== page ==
Slow fashion is very important for me as a knitwear designer, because I make my own clothes, create my own fashion and help other knitters do the same!
Slow Fashion October is a movement initiated by Karen Templer from the Fringe Association blog to start a conversation about how we can make more sustainable and ethical fashion choices. For slow fashion october this year, Karen is inviting us to think more carefully about our style and our closet. As knitters, we get to create our own unique style in a very powerful way, because all of our knits are unique since we were the ones who made them.
By chosing to make our own clothes, we understand the slow part of the process. We understand the value of what comes off our needles, the need to cherish it and wear it over and over. To me a big part of slow fashion is to be aware of the value of each item in our wardrobe and we know that for sure when we put so much time and love into making them!
But knitting our own clothes is only one part of the process and before that comes the yarn. I've always chosen to steer away from synthetic fibers and pick only natural ones, but I now take a closer look at exactly where my yarn came from. I like my yarn to be in at least a few of these categories: Natural, artisan, hand-dyed, local, sustainable, organic.And I chose this because I care about the environment and the animals, but also because these kinds of yarn have way more stories to tell, stories that inspire me in my own creations and bring more value to them in my eyes.
I see a lot of guilt-tripping around sustainability, or that's the way I feel anyway sometimes. Because we can't all afford to buy expensive artisan yarn or just because we can't always make perfect choices. But I came to realize that there is no such thing as a perfectly sustainable lifestyle and wardrobe. Slow fashion is a process, a slow process and a way to think more carefully and also creatively about your wardrobe and your craft.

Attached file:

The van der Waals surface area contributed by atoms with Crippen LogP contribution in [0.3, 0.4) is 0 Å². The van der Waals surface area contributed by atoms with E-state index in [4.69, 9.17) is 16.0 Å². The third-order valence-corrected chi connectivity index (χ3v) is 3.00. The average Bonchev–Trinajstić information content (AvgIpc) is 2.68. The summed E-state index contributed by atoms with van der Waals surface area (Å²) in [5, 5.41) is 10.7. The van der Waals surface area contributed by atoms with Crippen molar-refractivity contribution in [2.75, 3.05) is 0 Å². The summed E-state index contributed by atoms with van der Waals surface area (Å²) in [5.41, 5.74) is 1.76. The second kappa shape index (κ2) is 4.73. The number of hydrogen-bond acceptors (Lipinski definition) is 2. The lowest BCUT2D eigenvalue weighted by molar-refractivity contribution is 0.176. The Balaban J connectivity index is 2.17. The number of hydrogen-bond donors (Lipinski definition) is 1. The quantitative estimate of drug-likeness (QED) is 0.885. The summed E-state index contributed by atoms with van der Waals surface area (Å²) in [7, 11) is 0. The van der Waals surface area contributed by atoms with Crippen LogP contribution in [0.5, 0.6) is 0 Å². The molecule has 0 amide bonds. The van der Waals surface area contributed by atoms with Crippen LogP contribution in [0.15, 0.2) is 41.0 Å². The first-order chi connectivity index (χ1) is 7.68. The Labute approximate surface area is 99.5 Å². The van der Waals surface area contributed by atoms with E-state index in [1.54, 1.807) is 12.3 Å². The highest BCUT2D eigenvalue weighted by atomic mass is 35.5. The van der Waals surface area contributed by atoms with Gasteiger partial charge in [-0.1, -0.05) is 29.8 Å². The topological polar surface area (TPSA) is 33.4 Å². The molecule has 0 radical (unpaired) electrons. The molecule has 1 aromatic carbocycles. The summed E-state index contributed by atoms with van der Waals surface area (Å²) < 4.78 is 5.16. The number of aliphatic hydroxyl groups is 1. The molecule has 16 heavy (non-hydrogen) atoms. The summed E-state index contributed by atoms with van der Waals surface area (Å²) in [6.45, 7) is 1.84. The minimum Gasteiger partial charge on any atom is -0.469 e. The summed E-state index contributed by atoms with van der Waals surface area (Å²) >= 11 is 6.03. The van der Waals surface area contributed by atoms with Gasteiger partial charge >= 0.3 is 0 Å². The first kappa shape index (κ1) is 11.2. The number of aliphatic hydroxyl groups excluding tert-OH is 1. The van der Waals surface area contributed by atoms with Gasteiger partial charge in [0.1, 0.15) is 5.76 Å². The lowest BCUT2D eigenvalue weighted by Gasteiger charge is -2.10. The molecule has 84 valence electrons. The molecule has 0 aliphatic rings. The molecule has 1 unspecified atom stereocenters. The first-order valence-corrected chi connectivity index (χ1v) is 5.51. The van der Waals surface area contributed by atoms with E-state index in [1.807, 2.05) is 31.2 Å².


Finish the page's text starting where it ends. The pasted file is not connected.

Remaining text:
An eye opening moment was when I interviewed the two founders of Bouclelaine, a small natural yarn company, a few weeks ago. I learned so many things about the process of making natural yarn and the people involved in it from the farmers to the people like Brigitte and Clotilde who create a bridge between them and us by transforming the fleeces of their animals into beautiful skeins that we can in our turn tranform into beloved clothes. I realized that slow fashion isn't about gilt-tripping around poor purchases that I've made in the past, or the numerous items in my wardrobe that I never wear. It's more about discovering that process of where my yarn comes from and how I can give it the value it deserves that will in turn bring more value to my own creations.
I became a knitwear designer because I had a story to tell, a thirst for creation and a desire for discovering, learning and sharing my art with others. To me, the diversity of stories around our craft and all the people behind them, from farmers to knitters, indie designers and dyers, magazine editors, LYS and yarn company owners... make all the beauty and strenght of our knitting community.
I'm really happy to see more and more bridges between all of us, from magazine and designers featuring local, small-batch yarn and sharing the stories of the people behind them, to yarn dyers who chose to work with local fibers instead of the same old merino/nylon bases, to farmers who share their story, process (and cute animal pics!) on Instagram. To me slow fashion in our industry is all about making these connections, bringing us together to add more value to our fibers, our yarns and our knits.
How about you, what does slow fashion mean to you as a knitter?